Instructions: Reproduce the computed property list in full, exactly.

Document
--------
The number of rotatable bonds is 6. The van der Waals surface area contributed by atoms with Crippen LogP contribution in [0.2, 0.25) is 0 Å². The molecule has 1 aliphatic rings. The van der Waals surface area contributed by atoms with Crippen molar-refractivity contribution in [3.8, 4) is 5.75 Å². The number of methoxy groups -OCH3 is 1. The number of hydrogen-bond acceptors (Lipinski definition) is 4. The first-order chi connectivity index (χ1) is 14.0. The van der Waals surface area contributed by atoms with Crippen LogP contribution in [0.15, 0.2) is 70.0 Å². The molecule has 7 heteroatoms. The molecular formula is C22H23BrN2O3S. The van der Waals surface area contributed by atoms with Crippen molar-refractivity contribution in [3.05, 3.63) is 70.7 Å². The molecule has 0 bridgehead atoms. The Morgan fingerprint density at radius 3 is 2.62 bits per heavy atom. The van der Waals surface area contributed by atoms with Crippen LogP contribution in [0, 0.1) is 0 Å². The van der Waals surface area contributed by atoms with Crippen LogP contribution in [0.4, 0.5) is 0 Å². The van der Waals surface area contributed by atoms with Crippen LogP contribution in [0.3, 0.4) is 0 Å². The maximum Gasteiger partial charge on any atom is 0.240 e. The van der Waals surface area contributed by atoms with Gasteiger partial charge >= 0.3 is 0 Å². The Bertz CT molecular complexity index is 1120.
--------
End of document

The number of rotatable bonds is 6. The van der Waals surface area contributed by atoms with Crippen LogP contribution in [0.2, 0.25) is 0 Å². The molecule has 1 aliphatic rings. The van der Waals surface area contributed by atoms with Crippen molar-refractivity contribution in [3.8, 4) is 5.75 Å². The number of methoxy groups -OCH3 is 1. The number of hydrogen-bond acceptors (Lipinski definition) is 4. The first-order chi connectivity index (χ1) is 14.0. The van der Waals surface area contributed by atoms with Crippen LogP contribution in [0.15, 0.2) is 70.0 Å². The molecule has 7 heteroatoms. The molecular formula is C22H23BrN2O3S. The van der Waals surface area contributed by atoms with Crippen molar-refractivity contribution in [3.05, 3.63) is 70.7 Å². The molecule has 0 bridgehead atoms. The Morgan fingerprint density at radius 3 is 2.62 bits per heavy atom. The van der Waals surface area contributed by atoms with Crippen LogP contribution in [0, 0.1) is 0 Å². The van der Waals surface area contributed by atoms with Crippen LogP contribution in [0.4, 0.5) is 0 Å². The van der Waals surface area contributed by atoms with Crippen LogP contribution in [0.3, 0.4) is 0 Å². The maximum Gasteiger partial charge on any atom is 0.240 e. The van der Waals surface area contributed by atoms with Gasteiger partial charge >= 0.3 is 0 Å². The Bertz CT molecular complexity index is 1120.